To get a full experience of MinEvents I urge the audience to keep a keen eye on the details, to look for the relationships between the dancers and movement, and to enjoy the co-existence of the dance, the sound and the set. Expect to see a new combination of extracts from Events created by Cunningham in a different setting and in a different time.”

Next week we delve into the process of recreating an extract from Hofesh Shechter’s Sun.

For more information and to book tickets visit our Events page.

Alice White

Graduate Intern – Press & PR

Beyond The Walls

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Image: Age Exchange July 2016 

Beyond The Walls was a multi-sensory interactive arts performance from Age UK and Trinity Laban, utilizing cutting-edge research to improve the wellbeing of people living with dementia. The project was led by Lucy Evans and Stella Howard, two Trinity Laban alumni currently working in our Learning and Participation (Dance) department. Lucy reflects here on their experiences…

The ‘Beyond The Walls’ project followed from on charity Age Exchange’s three year’s research entitled ‘Radiql’, which investigated improvements in the wellbeing of people living with dementia when they engaged with visual and movement arts.

In spring 2016, Stella Howard and I were commissioned by Age Exchange and Trinity Laban’s Learning and Participation Team to undertake further research, the outcome of which would not be an academic paper but an actual dance performance.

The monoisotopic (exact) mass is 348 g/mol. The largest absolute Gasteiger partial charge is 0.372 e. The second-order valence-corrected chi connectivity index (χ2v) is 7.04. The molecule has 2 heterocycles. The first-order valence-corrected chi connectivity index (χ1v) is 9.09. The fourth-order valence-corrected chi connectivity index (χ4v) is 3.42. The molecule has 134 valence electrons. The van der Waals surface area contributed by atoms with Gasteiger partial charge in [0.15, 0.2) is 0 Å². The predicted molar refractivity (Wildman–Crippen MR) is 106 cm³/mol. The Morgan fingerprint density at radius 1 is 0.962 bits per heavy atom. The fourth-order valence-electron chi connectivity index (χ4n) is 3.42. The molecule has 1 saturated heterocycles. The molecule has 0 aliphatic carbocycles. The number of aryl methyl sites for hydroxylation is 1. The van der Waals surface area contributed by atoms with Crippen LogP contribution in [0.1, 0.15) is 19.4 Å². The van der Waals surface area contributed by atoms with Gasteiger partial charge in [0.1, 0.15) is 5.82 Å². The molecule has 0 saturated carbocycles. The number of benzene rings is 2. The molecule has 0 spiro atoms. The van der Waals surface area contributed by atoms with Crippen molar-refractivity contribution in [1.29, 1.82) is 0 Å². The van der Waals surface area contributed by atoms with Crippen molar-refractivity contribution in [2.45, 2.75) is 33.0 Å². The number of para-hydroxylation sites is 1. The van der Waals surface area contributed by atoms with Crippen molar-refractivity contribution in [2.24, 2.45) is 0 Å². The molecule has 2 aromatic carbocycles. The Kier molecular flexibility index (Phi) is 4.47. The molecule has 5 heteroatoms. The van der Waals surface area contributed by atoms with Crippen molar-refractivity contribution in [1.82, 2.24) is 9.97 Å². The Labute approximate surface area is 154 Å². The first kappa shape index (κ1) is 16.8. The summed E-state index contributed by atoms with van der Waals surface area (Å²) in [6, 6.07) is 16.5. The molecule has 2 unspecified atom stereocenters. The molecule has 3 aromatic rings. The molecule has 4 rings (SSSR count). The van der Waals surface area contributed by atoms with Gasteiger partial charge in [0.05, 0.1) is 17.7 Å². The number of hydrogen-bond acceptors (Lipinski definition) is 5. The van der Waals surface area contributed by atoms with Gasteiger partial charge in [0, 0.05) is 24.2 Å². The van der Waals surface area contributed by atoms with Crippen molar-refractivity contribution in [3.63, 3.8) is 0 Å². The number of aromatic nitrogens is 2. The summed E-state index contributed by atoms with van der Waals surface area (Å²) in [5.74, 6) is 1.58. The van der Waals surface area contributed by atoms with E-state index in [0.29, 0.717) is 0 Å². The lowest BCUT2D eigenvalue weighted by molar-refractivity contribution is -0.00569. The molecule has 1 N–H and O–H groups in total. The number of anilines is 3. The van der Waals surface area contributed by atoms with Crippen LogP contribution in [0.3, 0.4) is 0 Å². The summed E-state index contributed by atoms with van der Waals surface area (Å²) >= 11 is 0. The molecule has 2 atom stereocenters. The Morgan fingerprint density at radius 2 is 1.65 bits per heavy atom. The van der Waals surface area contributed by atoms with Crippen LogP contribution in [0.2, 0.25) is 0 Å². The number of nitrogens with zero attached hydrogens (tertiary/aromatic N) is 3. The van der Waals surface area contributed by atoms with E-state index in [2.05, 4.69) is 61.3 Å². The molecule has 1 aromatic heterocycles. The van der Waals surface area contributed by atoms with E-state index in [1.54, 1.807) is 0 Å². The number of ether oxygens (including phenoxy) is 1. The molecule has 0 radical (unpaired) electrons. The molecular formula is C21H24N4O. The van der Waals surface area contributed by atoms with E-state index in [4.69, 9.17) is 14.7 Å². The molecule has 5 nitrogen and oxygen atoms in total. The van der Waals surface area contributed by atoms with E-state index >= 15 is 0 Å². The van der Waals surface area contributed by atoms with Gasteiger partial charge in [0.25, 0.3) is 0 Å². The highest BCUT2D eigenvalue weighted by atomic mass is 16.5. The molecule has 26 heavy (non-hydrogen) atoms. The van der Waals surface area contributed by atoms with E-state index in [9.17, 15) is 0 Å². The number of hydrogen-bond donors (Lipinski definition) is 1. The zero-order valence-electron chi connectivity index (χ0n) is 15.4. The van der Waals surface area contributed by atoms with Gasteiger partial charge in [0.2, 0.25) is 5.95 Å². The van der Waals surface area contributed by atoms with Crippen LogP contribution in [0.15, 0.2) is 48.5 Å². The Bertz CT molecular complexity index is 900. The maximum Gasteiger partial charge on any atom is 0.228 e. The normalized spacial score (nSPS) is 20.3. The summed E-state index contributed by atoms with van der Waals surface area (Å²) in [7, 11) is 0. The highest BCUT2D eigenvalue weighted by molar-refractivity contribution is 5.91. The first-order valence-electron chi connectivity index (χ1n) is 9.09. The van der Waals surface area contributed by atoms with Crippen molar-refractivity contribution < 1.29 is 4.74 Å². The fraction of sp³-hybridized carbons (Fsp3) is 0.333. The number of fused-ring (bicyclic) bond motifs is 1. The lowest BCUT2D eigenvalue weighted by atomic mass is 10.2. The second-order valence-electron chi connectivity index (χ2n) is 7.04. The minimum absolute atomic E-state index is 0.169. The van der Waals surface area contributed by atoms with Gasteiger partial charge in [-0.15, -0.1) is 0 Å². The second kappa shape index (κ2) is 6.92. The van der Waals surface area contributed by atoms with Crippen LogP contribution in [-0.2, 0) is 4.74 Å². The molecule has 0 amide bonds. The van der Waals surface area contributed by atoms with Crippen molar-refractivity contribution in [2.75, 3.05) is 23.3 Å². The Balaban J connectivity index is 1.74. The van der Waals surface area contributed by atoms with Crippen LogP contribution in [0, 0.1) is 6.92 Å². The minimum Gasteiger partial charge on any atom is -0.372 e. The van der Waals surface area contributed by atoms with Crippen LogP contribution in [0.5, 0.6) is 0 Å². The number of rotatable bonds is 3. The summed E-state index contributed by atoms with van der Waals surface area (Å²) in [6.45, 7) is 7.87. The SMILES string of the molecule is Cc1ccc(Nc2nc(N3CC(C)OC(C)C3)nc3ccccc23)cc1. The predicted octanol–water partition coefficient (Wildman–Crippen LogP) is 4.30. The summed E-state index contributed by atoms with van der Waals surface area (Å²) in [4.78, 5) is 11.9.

The first stage of the process was a great privilege; we were invited to participate in 24 workshops with a group of older people in a Wandsworth care home.  The workshops were co-led by visual artist Mathew and movement therapist Christina.

As the weeks progressed – and as we observed the approaches and also the relationships facilitated by Matthew and Christina – we were able to interact more meaningfully with both the methodology itself, and also with the new people we were getting to know. In the later weeks, when I approached the residents, I experienced them taking my hand and warmly moving it to their cheek. We jived, sang and painted together, and shared memories (at one point a lovely lady turning to me and started to recite a verse about sowing seeds and growth – a precious moment indeed).

Of course we also met with some more emotionally challenging moments. We saw feelings of isolation and anxiety, a side to living with dementia not often evident in participatory activities. And we were occasionally told in no uncertain terms ‘I’ve grown out of this a long time ago!”.

Following the research phase, we moved to the studio to begin developing our observations and at first fragmented conclusions into movement and dance.